pangbourne
Source: LYON & TURNBULL on BBC website.

The following guest blog is an extended version of one of Dave Brocks’ columns for the Kimberley and Eastwood Advertiser.  

The refreshing honesty characteristic of D.H. Lawrence continues to get up certain middle-class noses, almost a century on. A letter Lawrence penned to his theatre friend, “Bertie” Herbert Farjeon, whilst staying at Myrtle Cottage, Pangbourne-on-Thames, Berkshire, in the “Monstrous hot” August of 1919, with reference to this otherwise pretty place as “repulsive”, saying it “sort of smells”, due to the river, women wearing scent on their clothes and the petrol, adding “I suffer by the nose”, has recently sold at an Edinburgh auction house for a slightly less than fragrant price. . .one indicating a certain sniffiness on the part of collectors!

The lease on Lawrence’s home at Mountain Cottage, Middleton-by-Wirksworth having ended, he and Frieda began accepting hospitality where they could, at times virtually living out of suitcases. Efforts to obtain passports, permitting Frieda to visit family in Germany and Lawrence to blaze a trail to America, had been thwarted. They must wait until the Peace treaty was ratified, Thomas Cook told them.

So when a friend, since 1915, Rosalind Baynes, an enlightened free-thinker and pacifist with three children and then undergoing a messy divorce, kindly offered to loan them for a while her 18th century cottage, The Myrtles, in Pangbourne, and having other acquaintances in the area, it was there they went. Myrtle cottage had a large garden with apple and pear trees. Drawing on nature, for a display of self-deprecating humour, Lawrence’s letter records that “an old, very seedy-looking shabby old robin attends me perpetually when I work in Ros’s garden. He reminds me too much of myself.”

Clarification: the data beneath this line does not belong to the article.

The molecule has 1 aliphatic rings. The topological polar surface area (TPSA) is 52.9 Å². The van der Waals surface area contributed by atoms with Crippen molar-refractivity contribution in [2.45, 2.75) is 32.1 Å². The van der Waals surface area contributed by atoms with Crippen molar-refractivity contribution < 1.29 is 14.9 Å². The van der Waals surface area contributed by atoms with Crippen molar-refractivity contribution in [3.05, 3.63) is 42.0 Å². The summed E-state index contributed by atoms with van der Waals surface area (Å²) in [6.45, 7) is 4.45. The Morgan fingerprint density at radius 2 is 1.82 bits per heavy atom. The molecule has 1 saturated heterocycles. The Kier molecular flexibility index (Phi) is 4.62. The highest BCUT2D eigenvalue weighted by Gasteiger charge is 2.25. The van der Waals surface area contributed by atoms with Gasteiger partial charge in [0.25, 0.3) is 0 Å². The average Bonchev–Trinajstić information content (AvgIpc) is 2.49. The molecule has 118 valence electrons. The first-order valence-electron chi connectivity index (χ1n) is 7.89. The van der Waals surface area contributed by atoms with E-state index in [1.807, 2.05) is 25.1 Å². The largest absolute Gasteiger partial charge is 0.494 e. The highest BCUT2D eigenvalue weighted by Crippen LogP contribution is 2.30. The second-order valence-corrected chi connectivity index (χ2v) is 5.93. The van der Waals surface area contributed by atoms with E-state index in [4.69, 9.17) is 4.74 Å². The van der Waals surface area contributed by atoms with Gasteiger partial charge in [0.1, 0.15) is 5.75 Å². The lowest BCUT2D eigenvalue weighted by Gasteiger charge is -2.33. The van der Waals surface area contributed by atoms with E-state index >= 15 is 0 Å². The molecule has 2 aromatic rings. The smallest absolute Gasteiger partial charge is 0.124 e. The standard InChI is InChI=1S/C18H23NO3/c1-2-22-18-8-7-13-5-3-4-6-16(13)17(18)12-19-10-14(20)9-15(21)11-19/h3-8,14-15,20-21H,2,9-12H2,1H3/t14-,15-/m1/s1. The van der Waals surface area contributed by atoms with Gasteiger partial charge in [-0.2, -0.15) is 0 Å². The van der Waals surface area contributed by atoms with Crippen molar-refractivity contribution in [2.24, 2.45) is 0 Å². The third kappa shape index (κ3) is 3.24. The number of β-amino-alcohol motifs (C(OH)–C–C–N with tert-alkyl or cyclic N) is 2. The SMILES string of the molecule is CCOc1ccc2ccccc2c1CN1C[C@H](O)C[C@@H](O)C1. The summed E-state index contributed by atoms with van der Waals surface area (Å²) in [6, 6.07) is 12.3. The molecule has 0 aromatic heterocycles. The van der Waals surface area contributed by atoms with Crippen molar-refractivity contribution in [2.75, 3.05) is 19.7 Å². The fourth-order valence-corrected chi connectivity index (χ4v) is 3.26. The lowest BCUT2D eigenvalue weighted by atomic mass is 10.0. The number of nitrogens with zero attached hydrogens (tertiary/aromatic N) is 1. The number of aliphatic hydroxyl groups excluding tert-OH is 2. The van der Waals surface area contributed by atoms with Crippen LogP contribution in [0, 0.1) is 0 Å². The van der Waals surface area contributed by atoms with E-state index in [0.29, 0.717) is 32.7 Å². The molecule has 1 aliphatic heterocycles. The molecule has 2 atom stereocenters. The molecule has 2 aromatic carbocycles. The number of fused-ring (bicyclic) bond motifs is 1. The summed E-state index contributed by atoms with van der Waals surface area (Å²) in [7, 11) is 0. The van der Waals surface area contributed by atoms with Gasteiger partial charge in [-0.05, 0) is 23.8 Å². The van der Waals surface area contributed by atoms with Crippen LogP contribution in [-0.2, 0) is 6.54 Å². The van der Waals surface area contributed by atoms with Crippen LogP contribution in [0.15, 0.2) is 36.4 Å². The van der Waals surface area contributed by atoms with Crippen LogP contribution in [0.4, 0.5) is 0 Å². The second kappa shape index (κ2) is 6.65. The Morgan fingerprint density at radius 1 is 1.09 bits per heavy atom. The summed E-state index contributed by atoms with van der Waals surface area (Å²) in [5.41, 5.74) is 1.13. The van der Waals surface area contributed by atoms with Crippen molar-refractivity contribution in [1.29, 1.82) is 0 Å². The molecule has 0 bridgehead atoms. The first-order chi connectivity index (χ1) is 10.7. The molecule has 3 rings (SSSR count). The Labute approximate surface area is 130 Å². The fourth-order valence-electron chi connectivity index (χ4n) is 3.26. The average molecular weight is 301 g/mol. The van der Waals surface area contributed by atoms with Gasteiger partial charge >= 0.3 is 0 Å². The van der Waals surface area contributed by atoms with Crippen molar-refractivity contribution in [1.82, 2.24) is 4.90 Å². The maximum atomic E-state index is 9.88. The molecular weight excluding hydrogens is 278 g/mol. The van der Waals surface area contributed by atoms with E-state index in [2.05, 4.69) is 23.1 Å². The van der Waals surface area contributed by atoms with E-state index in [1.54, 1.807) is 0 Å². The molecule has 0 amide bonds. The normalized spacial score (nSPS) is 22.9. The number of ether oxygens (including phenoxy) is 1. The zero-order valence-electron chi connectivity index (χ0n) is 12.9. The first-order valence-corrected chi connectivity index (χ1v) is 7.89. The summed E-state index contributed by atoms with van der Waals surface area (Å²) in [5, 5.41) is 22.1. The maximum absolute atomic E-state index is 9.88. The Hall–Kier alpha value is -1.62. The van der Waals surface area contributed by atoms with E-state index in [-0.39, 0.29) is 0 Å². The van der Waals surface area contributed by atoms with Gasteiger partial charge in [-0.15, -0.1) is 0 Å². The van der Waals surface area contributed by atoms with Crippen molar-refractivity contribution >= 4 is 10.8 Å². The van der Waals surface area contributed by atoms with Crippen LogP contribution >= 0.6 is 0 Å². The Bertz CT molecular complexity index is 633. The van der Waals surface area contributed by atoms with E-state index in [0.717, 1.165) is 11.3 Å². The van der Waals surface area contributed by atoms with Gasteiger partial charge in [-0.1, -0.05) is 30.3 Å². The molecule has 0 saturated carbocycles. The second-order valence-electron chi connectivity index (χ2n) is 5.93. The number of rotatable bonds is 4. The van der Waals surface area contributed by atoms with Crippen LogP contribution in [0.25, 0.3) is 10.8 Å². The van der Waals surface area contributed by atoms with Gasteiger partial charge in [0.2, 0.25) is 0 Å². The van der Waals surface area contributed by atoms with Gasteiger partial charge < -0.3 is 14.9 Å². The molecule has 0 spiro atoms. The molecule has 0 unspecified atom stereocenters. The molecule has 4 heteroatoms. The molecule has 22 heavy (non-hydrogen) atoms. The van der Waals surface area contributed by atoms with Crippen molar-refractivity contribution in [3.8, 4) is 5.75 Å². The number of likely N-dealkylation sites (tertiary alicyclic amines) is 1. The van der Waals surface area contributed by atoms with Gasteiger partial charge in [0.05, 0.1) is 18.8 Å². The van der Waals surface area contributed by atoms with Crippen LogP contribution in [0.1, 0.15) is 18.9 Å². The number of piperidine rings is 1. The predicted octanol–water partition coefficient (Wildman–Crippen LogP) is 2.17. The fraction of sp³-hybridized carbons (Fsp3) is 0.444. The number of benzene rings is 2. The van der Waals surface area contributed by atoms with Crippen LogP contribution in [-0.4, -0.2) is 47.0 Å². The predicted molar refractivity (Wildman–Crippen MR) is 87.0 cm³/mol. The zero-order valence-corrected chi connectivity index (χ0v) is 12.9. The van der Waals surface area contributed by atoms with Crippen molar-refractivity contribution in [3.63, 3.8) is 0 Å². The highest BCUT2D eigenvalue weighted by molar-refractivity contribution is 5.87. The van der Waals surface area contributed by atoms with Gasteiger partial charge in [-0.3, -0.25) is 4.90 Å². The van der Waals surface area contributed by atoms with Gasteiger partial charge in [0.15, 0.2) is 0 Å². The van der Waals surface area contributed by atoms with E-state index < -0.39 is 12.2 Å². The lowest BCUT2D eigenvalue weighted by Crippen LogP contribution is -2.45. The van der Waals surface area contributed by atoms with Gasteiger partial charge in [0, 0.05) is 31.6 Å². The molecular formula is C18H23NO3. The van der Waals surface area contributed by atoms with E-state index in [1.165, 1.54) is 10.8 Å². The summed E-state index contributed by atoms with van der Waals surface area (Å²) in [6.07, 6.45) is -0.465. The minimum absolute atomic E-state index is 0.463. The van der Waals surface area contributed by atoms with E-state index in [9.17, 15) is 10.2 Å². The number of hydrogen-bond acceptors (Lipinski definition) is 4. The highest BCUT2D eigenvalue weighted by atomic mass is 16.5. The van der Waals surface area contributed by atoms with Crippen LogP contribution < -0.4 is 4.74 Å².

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Attracted by this southerly location near the Thames, Lawrence’s sisters, Emily and Ada, took the opportunity to visit, bringing the children. There were opportunities to sail, take a cruise to Reading, enjoy picnics and walks on the Downs.

Amazingly, in the midst of so much upheaval, socialising and fun, Lawrence remained focused on his literary career, exploring every outlet for his work. He came closer to finding a publisher for his great novel, Women in Love. Having written his studies of the “classics”, essays on modern American literature were begun. As a favour, he painstakingly refined his loyal friend Koteliansky’s translation of Ukrainian philosopher, Shestov, contributing an introduction to the book. Prefaces for New Poems and his play Touch and Go were produced. He revised his novella, The Fox, although it felt like an act of “mutilation” to him!

These days the good folk of Pangbourne are happy to recall how nice safe author, Kenneth Graham, of Wind in the Willows fame, one lived there, and that it is the setting for the comical Three Men in a Boat, by Jerome K. Jerome, thus boosting tourism. Lawrence’s stay is largely over-looked. When a Pangbourne letter hits the headlines he’s dismissed by one proud resident as a “misery-guts”. Yet, all he’s done is tell the truth – that most perfumes, and all car fumes, are offensive to the undulled senses. The collective madness of war and state opposition to his creative genius were grounds enough for Lawrence to confide in this private correspondence he was feeling “sick of mankind”.

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